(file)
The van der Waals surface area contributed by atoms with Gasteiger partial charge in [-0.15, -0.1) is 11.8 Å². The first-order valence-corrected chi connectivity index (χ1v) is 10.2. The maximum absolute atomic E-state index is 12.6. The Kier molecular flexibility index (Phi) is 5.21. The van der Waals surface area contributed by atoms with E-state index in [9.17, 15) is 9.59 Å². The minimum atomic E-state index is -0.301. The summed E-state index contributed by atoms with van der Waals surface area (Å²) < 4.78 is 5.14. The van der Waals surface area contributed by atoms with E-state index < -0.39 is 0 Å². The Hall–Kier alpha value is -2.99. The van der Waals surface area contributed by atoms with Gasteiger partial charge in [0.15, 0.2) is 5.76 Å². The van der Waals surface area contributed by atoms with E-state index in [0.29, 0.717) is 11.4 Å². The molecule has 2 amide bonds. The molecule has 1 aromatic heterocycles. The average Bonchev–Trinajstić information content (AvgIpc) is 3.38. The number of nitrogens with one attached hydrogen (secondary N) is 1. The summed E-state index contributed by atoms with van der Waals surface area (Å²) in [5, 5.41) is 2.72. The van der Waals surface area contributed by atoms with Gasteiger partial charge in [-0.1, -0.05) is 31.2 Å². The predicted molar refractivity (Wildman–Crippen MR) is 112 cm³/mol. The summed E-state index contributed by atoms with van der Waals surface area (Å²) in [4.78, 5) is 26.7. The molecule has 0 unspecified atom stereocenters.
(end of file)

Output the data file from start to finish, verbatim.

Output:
The van der Waals surface area contributed by atoms with Gasteiger partial charge in [-0.15, -0.1) is 11.8 Å². The first-order valence-corrected chi connectivity index (χ1v) is 10.2. The maximum absolute atomic E-state index is 12.6. The Kier molecular flexibility index (Phi) is 5.21. The van der Waals surface area contributed by atoms with E-state index in [9.17, 15) is 9.59 Å². The minimum atomic E-state index is -0.301. The summed E-state index contributed by atoms with van der Waals surface area (Å²) < 4.78 is 5.14. The van der Waals surface area contributed by atoms with E-state index < -0.39 is 0 Å². The Hall–Kier alpha value is -2.99. The van der Waals surface area contributed by atoms with Gasteiger partial charge in [0.15, 0.2) is 5.76 Å². The van der Waals surface area contributed by atoms with E-state index in [0.29, 0.717) is 11.4 Å². The molecule has 2 amide bonds. The molecule has 1 aromatic heterocycles. The average Bonchev–Trinajstić information content (AvgIpc) is 3.38. The number of nitrogens with one attached hydrogen (secondary N) is 1. The summed E-state index contributed by atoms with van der Waals surface area (Å²) in [5, 5.41) is 2.72. The van der Waals surface area contributed by atoms with Gasteiger partial charge in [-0.1, -0.05) is 31.2 Å². The predicted molar refractivity (Wildman–Crippen MR) is 112 cm³/mol. The summed E-state index contributed by atoms with van der Waals surface area (Å²) in [4.78, 5) is 26.7. The molecule has 0 unspecified atom stereocenters.